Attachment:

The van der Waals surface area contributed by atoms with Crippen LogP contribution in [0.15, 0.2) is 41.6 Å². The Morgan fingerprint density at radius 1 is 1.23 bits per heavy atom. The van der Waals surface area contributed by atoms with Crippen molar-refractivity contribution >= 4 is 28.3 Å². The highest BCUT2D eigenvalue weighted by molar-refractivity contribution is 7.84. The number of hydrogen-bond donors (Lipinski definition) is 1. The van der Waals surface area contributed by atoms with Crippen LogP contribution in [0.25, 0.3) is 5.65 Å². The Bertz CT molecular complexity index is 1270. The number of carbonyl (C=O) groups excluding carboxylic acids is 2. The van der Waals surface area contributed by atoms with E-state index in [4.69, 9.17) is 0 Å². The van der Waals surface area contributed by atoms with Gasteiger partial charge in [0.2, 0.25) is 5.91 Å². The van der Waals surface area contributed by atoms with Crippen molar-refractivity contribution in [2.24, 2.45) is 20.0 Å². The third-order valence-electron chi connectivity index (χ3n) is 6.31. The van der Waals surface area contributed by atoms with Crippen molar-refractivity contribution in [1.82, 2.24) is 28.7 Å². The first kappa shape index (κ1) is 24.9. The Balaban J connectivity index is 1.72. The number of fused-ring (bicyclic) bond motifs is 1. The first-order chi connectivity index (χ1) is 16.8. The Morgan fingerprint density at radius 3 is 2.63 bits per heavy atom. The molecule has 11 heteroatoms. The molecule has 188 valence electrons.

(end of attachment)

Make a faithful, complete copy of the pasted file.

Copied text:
The van der Waals surface area contributed by atoms with Crippen LogP contribution in [0.15, 0.2) is 41.6 Å². The Morgan fingerprint density at radius 1 is 1.23 bits per heavy atom. The van der Waals surface area contributed by atoms with Crippen molar-refractivity contribution >= 4 is 28.3 Å². The highest BCUT2D eigenvalue weighted by molar-refractivity contribution is 7.84. The number of hydrogen-bond donors (Lipinski definition) is 1. The van der Waals surface area contributed by atoms with Crippen LogP contribution in [0.25, 0.3) is 5.65 Å². The Bertz CT molecular complexity index is 1270. The number of carbonyl (C=O) groups excluding carboxylic acids is 2. The van der Waals surface area contributed by atoms with E-state index in [4.69, 9.17) is 0 Å². The van der Waals surface area contributed by atoms with Gasteiger partial charge in [0.2, 0.25) is 5.91 Å². The van der Waals surface area contributed by atoms with Crippen molar-refractivity contribution in [2.24, 2.45) is 20.0 Å². The third-order valence-electron chi connectivity index (χ3n) is 6.31. The van der Waals surface area contributed by atoms with Crippen molar-refractivity contribution in [1.82, 2.24) is 28.7 Å². The first kappa shape index (κ1) is 24.9. The Balaban J connectivity index is 1.72. The number of fused-ring (bicyclic) bond motifs is 1. The first-order chi connectivity index (χ1) is 16.8. The Morgan fingerprint density at radius 3 is 2.63 bits per heavy atom. The molecule has 11 heteroatoms. The molecule has 188 valence electrons.